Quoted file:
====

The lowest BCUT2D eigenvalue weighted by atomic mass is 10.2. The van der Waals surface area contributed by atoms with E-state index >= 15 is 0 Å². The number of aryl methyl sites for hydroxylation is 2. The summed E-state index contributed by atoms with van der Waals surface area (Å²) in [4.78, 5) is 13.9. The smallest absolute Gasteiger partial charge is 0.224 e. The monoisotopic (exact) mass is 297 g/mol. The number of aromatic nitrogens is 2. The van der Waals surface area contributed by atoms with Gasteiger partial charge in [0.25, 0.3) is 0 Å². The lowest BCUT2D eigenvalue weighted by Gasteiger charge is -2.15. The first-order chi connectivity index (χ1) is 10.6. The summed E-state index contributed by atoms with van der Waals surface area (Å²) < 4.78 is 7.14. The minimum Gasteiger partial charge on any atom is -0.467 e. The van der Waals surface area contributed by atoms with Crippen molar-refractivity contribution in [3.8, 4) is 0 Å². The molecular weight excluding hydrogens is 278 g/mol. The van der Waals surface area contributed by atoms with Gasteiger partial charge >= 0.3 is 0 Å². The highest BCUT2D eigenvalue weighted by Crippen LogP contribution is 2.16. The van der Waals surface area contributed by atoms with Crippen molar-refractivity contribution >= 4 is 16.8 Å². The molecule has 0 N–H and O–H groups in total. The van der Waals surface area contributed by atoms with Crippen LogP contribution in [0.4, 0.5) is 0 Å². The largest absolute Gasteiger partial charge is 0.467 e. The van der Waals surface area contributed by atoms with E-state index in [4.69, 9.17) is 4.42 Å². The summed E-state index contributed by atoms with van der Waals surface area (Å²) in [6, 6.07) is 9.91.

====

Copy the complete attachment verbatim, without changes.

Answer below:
The lowest BCUT2D eigenvalue weighted by atomic mass is 10.2. The van der Waals surface area contributed by atoms with E-state index >= 15 is 0 Å². The number of aryl methyl sites for hydroxylation is 2. The summed E-state index contributed by atoms with van der Waals surface area (Å²) in [4.78, 5) is 13.9. The smallest absolute Gasteiger partial charge is 0.224 e. The monoisotopic (exact) mass is 297 g/mol. The number of aromatic nitrogens is 2. The van der Waals surface area contributed by atoms with Gasteiger partial charge in [0.25, 0.3) is 0 Å². The lowest BCUT2D eigenvalue weighted by Gasteiger charge is -2.15. The first-order chi connectivity index (χ1) is 10.6. The summed E-state index contributed by atoms with van der Waals surface area (Å²) < 4.78 is 7.14. The minimum Gasteiger partial charge on any atom is -0.467 e. The van der Waals surface area contributed by atoms with Crippen molar-refractivity contribution in [3.8, 4) is 0 Å². The molecular weight excluding hydrogens is 278 g/mol. The van der Waals surface area contributed by atoms with Gasteiger partial charge >= 0.3 is 0 Å². The highest BCUT2D eigenvalue weighted by Crippen LogP contribution is 2.16. The van der Waals surface area contributed by atoms with Crippen molar-refractivity contribution >= 4 is 16.8 Å². The molecule has 0 N–H and O–H groups in total. The van der Waals surface area contributed by atoms with Crippen LogP contribution in [0.4, 0.5) is 0 Å². The largest absolute Gasteiger partial charge is 0.467 e. The van der Waals surface area contributed by atoms with E-state index in [4.69, 9.17) is 4.42 Å². The summed E-state index contributed by atoms with van der Waals surface area (Å²) in [6, 6.07) is 9.91.